Cloud infrastructure is the ultimate option for every IT company in 2021. This condition is due to digital transition changes exacerbated by remote work and the COVID-19 pandemic. Here’s a look at the top cloud providers stack up, the hybrid market, and the significant players in SaaS.
The demand for cloud computing is massive. New data from the Synergy study states that, through seven primary cloud services and technology industry groups, operators and vendors record sales of over $150 billion in the first half of 2019. A rise of 24 percent from the previous year.
As large as the cloud market has been, there is enough space for growth. Particularly when you know that Gartner is predicting $3.79 trillion in IT spending worldwide in 2019.
Top Cloud Providers
Take a closer look at the top 5 public cloud infrastructure providers in 2021. Here is a brief of Gartner’s information and statistics from the top cloud providers’ relevant sales results.
With nearly half of the world’s distributed cloud computing market, Amazon web services is a substantial market leader. In 2018, Amazon shared $15.4 billion in sales, a rise of 26.8 percent over the previous year. Carrying its supremacy in 2019, Amazon shared Q1 and Q2 total AWS sales of $16.1 billion, up 39% from H1 2018.
With a market share of 15.5 percent, Gartner reports Azure’s annual sales of $5 billion and a rise of 60.9 percent in 2018, increasing Azure’s market share. However, having an accurate image of Microsoft’s share of the public cloud computing market remains a puzzle. As Microsoft continues to mask Azure’s revenue in a consolidated “commercial cloud business.”
In 2019, Microsoft looked poised to claim AWS market share, announcing H1 YoY growth of 70 percent in Azure sales. Overall, Microsoft’s Q1 and Q2 cumulative commercial cloud market sales are now estimated to be $20.6 billion, a 40% rise in H1 2018.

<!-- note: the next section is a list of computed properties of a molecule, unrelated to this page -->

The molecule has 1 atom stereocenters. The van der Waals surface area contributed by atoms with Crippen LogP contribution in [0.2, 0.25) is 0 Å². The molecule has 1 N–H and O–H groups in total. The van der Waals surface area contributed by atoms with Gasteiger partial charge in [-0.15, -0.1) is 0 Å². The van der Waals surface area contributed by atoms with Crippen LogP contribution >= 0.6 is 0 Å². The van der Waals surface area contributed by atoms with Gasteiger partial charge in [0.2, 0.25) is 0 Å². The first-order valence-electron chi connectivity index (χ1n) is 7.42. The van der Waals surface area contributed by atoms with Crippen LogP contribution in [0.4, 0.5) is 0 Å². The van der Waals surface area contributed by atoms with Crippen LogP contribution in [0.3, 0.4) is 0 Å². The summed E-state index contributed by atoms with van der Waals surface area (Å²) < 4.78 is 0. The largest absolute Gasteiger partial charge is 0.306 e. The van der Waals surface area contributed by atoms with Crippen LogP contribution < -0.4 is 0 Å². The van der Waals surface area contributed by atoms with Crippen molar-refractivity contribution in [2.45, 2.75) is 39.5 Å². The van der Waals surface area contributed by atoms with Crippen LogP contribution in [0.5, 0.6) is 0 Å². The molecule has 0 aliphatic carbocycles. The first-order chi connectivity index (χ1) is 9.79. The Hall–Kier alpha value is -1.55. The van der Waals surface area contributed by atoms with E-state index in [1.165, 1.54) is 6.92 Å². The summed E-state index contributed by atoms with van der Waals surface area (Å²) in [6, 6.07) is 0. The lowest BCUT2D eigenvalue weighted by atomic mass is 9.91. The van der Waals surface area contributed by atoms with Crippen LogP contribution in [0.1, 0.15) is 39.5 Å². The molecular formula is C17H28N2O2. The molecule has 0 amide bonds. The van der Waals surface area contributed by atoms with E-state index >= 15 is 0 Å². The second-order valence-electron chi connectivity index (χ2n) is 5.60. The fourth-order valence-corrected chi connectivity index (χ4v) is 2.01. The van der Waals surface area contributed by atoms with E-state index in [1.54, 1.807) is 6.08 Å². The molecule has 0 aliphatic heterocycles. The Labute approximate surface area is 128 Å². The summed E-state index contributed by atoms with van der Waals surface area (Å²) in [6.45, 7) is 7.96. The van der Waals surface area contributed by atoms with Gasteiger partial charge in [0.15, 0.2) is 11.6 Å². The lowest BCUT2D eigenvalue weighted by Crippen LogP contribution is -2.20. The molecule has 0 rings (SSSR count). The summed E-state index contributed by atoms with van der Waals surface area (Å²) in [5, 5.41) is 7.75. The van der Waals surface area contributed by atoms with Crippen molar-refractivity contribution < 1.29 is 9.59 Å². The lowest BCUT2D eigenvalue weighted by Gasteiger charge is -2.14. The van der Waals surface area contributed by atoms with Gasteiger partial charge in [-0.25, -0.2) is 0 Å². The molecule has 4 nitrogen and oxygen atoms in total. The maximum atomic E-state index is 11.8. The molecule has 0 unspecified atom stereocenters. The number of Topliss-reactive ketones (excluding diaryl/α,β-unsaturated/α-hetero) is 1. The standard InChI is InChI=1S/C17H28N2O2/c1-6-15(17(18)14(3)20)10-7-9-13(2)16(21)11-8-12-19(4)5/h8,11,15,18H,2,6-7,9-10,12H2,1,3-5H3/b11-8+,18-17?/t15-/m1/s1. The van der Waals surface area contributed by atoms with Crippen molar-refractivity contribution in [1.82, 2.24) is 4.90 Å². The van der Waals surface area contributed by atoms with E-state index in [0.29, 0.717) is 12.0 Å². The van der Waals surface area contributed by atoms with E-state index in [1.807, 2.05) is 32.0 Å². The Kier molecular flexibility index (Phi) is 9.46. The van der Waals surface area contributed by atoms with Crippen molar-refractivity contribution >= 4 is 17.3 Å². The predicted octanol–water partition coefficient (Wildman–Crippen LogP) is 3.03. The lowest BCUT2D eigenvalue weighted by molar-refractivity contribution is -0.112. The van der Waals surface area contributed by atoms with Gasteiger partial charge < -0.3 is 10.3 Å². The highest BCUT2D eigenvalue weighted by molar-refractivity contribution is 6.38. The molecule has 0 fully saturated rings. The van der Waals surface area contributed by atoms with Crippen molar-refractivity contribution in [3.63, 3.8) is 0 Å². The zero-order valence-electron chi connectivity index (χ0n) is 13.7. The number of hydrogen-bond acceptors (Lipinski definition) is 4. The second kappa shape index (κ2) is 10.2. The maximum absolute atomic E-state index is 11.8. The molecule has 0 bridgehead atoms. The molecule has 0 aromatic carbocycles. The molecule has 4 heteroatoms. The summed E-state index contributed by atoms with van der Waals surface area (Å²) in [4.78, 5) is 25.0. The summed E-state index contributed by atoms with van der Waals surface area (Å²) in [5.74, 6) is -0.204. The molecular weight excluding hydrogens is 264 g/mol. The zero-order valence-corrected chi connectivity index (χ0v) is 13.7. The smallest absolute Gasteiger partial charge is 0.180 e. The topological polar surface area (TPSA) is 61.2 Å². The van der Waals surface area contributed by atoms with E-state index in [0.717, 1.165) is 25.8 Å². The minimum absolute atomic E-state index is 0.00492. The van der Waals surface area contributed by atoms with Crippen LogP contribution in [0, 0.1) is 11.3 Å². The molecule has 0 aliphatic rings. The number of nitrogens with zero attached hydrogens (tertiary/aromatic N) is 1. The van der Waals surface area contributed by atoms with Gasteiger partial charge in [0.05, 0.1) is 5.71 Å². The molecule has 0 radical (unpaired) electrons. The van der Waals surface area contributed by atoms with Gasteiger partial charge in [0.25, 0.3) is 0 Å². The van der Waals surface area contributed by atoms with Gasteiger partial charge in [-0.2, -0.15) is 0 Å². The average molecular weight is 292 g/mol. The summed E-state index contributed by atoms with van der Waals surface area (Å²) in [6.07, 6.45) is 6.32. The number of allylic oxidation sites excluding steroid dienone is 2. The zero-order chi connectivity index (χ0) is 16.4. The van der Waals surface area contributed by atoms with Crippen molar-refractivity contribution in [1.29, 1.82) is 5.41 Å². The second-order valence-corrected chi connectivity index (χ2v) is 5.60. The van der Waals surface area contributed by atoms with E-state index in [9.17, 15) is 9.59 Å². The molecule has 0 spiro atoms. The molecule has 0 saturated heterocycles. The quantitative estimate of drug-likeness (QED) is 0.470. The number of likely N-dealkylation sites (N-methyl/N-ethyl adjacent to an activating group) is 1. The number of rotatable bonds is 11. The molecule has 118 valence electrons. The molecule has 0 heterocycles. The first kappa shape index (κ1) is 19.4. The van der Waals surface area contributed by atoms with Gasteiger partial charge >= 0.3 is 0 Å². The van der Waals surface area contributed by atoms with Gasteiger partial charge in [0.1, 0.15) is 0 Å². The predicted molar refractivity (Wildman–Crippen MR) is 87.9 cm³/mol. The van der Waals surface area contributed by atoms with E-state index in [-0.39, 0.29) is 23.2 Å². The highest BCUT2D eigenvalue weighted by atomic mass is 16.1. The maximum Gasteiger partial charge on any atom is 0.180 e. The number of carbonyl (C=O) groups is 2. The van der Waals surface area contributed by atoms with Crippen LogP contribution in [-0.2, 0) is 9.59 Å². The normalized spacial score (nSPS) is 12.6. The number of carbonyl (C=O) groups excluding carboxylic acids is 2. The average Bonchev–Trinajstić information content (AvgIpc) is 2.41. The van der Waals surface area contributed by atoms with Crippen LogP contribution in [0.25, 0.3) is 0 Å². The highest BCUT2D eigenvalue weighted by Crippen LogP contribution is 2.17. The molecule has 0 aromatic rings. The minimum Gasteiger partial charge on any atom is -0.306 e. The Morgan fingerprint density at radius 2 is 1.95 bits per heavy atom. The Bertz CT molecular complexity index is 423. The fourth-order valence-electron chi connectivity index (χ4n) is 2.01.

Owning 7.7 percent of Gartner’s public cloud market share, Alibaba has an annual turnover of $2.49 billion and a phenomenal rise of 92.6 percent in 2018. The Chinese e-commerce giant maintained its remarkable growth in 2019, accounting for cumulative sales of $2.2 billion in Q1 and Q2, a rise of 66%. This rise takes the company’s annual sales at the peak of more than $4 billion.
Gartner projects the Google Cloud Infrastructure to have a 4 percent public cloud market share, with annual sales of $1.3 billion and a 60 percent rise in 2018. This year saw Google’s overtake of Alibaba, with Google’s CEO estimating $8 billion of cloud service sales on target. This situation has to be viewed keenly as Google mixes GCP revenue with its SaaS G-Suite service.
According to Gartner, IBM holds a 1.8 percent market share, which is an annual turnover of $577 million and a rise of 24.1 percent in 2018. Renowned mainly for its hybrid cloud offerings, IBM is poised to spice up the industry in 2019 by purchasing $34 billion from fellow IaaS provider Red Hat.
Five leading suppliers dominate the SaaS market. Combined, these SaaS vendors account for 51% of SaaS’s total cloud market share.
Microsoft is leading the way, with a 17 percent market share and an unprecedented 34 percent average growth rate. Microsoft continues to capture market share, mainly due to its supremacy in the high-growth partnership segment.
Salesforce comes second with a market share of 12 percent of SaaS and an average rise of 21 percent. Consequently. Adobe comes with a 10% market share of SaaS and an annual growth of 29%. Next is SAP, which closes on the above vendors, with a 6 percent market share of SaaS and a yearly growth rate of 39 percent. These are the fastest of the top five vendors. Lastly, Oracle already has a market share of 6% and an average growth rate of 29%.